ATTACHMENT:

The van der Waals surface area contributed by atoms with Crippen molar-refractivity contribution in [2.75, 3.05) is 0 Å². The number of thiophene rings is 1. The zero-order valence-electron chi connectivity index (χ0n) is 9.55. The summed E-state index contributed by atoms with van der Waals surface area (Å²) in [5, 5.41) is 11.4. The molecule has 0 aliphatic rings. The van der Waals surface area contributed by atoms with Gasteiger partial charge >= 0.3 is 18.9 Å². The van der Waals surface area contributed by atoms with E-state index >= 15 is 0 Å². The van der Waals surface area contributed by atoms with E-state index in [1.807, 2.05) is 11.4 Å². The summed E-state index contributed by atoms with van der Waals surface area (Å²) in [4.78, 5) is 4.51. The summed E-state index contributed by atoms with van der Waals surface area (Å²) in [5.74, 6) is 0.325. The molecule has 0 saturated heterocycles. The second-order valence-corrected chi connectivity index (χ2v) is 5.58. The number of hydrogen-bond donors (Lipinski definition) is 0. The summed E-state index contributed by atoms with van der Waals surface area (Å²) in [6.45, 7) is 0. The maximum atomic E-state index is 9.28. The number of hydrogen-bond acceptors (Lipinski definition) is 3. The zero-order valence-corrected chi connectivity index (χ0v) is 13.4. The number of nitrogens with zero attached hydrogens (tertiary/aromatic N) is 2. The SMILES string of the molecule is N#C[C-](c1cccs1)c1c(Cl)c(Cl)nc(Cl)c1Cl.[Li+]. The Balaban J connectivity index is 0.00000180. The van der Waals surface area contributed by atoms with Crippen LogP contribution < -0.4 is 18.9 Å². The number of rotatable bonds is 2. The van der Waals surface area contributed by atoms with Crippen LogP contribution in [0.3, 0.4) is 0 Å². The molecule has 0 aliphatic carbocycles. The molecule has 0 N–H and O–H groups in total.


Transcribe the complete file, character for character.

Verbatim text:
The van der Waals surface area contributed by atoms with Crippen molar-refractivity contribution in [2.75, 3.05) is 0 Å². The number of thiophene rings is 1. The zero-order valence-electron chi connectivity index (χ0n) is 9.55. The summed E-state index contributed by atoms with van der Waals surface area (Å²) in [5, 5.41) is 11.4. The molecule has 0 aliphatic rings. The van der Waals surface area contributed by atoms with Gasteiger partial charge >= 0.3 is 18.9 Å². The van der Waals surface area contributed by atoms with E-state index >= 15 is 0 Å². The van der Waals surface area contributed by atoms with E-state index in [1.807, 2.05) is 11.4 Å². The summed E-state index contributed by atoms with van der Waals surface area (Å²) in [4.78, 5) is 4.51. The summed E-state index contributed by atoms with van der Waals surface area (Å²) in [5.74, 6) is 0.325. The molecule has 0 saturated heterocycles. The second-order valence-corrected chi connectivity index (χ2v) is 5.58. The number of hydrogen-bond donors (Lipinski definition) is 0. The summed E-state index contributed by atoms with van der Waals surface area (Å²) in [6.45, 7) is 0. The maximum atomic E-state index is 9.28. The number of hydrogen-bond acceptors (Lipinski definition) is 3. The zero-order valence-corrected chi connectivity index (χ0v) is 13.4. The number of nitrogens with zero attached hydrogens (tertiary/aromatic N) is 2. The SMILES string of the molecule is N#C[C-](c1cccs1)c1c(Cl)c(Cl)nc(Cl)c1Cl.[Li+]. The Balaban J connectivity index is 0.00000180. The van der Waals surface area contributed by atoms with Crippen LogP contribution < -0.4 is 18.9 Å². The number of rotatable bonds is 2. The van der Waals surface area contributed by atoms with Crippen LogP contribution in [0.3, 0.4) is 0 Å². The molecule has 0 aliphatic carbocycles. The molecule has 0 N–H and O–H groups in total.